Illustrating the potential fallout from a corporate collapse, the Zhejiang provincial government bailed out 600 companies in 2012 around its capital Hangzhou after property developer Tianyu Construction buckled owing 10 billion yuan ($1.6 billion), local media reports said.
BORROWING HIGH, SELLING HIGHER?
Fenghua is a low-slung cement city made up of small hills that straddle a river of the same name. The city's economy is largely fuelled by automobile component manufacturing and tourism. Residents say property prices, while not growing as they once did, are stable.
One townhouse development called Jindi Yinzuo, under construction by developer Heyuan Real Estate near the city center, had already sold out in advance at an average of 11,000 yuan per square metre, said a sales agent on the premises, who gave his surname as Lin. This is about a third of the price for similar properties in Shanghai.
Other property developers said that while Xingrun produced big and popular developments when it started up in 2000, more recently it has paid too much for land, in particular for developments of suburban villas.
"We also have property in Fenghua close to Xingrun's property; but they bought it for 10 million yuan, and we paid 3.2 million," said Shou Bainian, chief executive of major mainland property developer Greentown Real Estate.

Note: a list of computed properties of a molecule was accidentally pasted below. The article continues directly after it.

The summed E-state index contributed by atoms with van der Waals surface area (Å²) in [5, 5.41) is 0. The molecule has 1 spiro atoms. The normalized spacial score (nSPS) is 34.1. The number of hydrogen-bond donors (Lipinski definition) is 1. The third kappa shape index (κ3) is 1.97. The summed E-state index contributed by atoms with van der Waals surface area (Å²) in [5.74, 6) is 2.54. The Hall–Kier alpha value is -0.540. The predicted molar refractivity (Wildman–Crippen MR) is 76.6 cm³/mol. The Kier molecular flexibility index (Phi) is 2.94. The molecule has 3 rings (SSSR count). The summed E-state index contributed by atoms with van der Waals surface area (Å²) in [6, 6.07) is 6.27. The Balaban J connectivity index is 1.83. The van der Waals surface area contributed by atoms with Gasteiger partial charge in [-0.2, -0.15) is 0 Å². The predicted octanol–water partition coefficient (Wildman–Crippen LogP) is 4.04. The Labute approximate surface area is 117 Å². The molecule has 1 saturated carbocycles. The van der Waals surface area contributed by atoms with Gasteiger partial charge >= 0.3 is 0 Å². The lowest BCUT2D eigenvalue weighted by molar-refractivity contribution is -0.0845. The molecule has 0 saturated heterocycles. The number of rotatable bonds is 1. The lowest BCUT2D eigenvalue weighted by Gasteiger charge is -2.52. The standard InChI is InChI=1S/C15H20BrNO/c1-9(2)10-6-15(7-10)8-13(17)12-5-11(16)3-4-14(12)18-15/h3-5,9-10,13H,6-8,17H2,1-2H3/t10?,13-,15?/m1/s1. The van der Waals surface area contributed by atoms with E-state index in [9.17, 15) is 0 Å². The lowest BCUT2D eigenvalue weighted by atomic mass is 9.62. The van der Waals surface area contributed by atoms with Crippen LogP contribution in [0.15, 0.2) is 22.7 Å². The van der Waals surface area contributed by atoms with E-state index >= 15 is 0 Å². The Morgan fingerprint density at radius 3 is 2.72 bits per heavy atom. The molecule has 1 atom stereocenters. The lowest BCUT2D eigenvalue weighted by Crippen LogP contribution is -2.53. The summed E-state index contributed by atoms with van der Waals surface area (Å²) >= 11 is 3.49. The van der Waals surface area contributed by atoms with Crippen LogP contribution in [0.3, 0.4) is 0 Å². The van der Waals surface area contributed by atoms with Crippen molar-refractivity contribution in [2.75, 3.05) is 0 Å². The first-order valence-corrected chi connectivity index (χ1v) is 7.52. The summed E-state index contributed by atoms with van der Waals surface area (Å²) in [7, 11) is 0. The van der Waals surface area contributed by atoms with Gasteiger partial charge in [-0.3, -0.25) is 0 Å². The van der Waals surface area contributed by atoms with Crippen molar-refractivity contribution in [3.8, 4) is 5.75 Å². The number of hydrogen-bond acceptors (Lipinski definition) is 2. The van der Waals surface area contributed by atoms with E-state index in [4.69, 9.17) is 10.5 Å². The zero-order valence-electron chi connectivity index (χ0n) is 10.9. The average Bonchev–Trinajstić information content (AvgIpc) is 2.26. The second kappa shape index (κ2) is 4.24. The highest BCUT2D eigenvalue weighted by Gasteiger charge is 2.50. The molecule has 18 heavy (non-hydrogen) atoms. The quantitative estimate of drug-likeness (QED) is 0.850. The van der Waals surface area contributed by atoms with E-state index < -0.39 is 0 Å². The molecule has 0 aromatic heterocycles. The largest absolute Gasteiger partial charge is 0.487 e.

Xingrun not only bought high, it also borrowed at high interest rates to finance the purchases.
"They borrowed from loan sharks," said Shou, citing comments from government officials. "So once the credit supply dried up, they got into trouble."
The deputy propaganda chief of the Communist Party in Fenghua, Xu Mengting, said Zhejiang Xingrun had borrowed 2.4 billion yuan ($387 million) from banks.
But the firm's owner Shen Caixing and his son had raised a further 700 million yuan from individual lenders at high rates, including some employees at government-related institutions, which officials said was illegal. Shen and his son are now both under arrest, officials said.
As lending rates outpaced property price appreciation, Zhejiang Xingrun's finances began to bleed.
"We believe that the Xingrun insolvency is an individual case. Other Fenghua developers aren't in this situation," the deputy propaganda chief said.
Xingrun did not respond to calls from Reuters and addresses listed on the company's website in Fenghua did not correspond with operating company office locations.